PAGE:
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Home Publications Blogs Social Security Monitor Letter to Sen. Isakson: Budget Problems Stem From Health Care Costs, Not Social Security

Letter to Sen. Isakson: Budget Problems Stem From Health Care Costs, Not Social Security

Written by Dean Baker   
Tuesday, 01 November 2011 15:40

The Honorable Johnny Isakson
131 Russell Senate Office Building
United States House of Representatives
Washington, DC 20515

Dear Senator Isakson:

During a recent talk at the Athens Country Club, you called for reform of entitlements saying, “…the real debt culprits are Medicare and Social Security.” You went on to predict that Social Security would begin to see benefit reductions as early as 2025.

In reality, neither of these statements is true. Social Security was created with a dedicated source of funding, Social Security payroll taxes, and because of this dedicated revenue stream, Social Security, by law, cannot contribute to the national deficit since it can only spend money taken in through this tax or from the bonds government purchased with surplus tax revenues in prior years.

Concerning future benefits, the legislation adopted based on the recommendations of the National Commission on Social Security Reform in 1983 led to the growth of a large surplus in Social Security. This surplus was used to buy bonds and now Social Security holds more than $2.6 trillion in government bonds. As a result, the Congressional Budget Office’s projections show that the program will maintain full solvency through the year 2038, a full 13 years beyond your prediction. After 2039, even if Congress makes no changes to the program whatsoever, Social Security will still be able to pay a substantial benefit. For example, if your children, now in their 30s, do as well as you have in your working years and retire at the normal retirement age, they would receive benefits of over $33,000 (in 2011 dollars) each year for the rest of their lives.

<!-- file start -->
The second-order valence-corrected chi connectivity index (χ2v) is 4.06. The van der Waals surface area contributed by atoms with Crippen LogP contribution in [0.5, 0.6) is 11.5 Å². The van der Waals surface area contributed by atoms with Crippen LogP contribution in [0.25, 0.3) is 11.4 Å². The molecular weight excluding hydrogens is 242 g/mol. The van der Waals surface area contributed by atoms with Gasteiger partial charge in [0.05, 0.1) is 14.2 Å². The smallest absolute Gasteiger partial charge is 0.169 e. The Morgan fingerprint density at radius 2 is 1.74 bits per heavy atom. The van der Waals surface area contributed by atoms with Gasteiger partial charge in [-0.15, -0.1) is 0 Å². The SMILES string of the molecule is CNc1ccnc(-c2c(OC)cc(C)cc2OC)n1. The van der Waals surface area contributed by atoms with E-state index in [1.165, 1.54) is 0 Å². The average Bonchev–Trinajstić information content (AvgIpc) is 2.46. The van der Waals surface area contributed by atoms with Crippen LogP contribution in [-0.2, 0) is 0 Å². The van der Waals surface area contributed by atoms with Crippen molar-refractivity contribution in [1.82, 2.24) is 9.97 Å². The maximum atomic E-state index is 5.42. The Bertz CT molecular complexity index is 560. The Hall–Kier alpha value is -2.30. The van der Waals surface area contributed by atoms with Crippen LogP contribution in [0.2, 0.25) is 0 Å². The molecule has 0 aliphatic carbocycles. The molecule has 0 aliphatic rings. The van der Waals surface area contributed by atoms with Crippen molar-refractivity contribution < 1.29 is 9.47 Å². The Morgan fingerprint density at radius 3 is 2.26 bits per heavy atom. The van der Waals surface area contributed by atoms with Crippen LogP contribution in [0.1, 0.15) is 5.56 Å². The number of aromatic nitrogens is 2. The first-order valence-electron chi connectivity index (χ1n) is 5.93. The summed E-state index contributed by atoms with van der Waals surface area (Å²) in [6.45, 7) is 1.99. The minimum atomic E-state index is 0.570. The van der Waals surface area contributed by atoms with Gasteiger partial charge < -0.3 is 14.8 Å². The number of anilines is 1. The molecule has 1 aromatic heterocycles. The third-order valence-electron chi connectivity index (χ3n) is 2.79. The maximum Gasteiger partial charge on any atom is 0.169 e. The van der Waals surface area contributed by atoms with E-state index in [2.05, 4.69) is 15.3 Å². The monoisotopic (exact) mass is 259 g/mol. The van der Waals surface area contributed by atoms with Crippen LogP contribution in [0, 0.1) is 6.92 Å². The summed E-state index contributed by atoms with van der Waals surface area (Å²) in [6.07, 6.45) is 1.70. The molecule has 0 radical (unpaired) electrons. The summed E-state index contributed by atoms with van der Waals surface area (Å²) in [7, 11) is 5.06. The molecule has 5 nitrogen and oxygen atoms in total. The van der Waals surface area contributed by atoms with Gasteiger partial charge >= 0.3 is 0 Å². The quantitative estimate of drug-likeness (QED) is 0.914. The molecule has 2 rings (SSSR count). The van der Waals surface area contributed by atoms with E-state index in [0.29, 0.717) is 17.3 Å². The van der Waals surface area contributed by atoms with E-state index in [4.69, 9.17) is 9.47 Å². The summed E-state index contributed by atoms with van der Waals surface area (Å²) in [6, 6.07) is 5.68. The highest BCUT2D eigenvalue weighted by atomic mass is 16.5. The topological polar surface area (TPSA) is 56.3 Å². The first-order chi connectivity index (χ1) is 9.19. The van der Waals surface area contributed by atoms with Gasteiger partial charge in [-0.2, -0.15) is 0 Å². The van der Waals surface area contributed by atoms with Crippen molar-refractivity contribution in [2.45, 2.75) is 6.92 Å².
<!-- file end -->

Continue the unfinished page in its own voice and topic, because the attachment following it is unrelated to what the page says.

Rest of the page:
The real “culprit” that a serious plan would address is the soaring cost of healthcare. We pay twice as much per person for health care compared to other developed nations yet have no better outcomes and shorter life expectancies. If we were able to rein in health care costs then there would be little problem balancing the budget in future decades.

As you continue to discuss Social Security and the national debt, I hope you and your staff will have the opportunity to further review the design and finances of the program as well as the factors that actually contribute to national deficits. If you would like any additional background on these topics, I would be happy to assist you.
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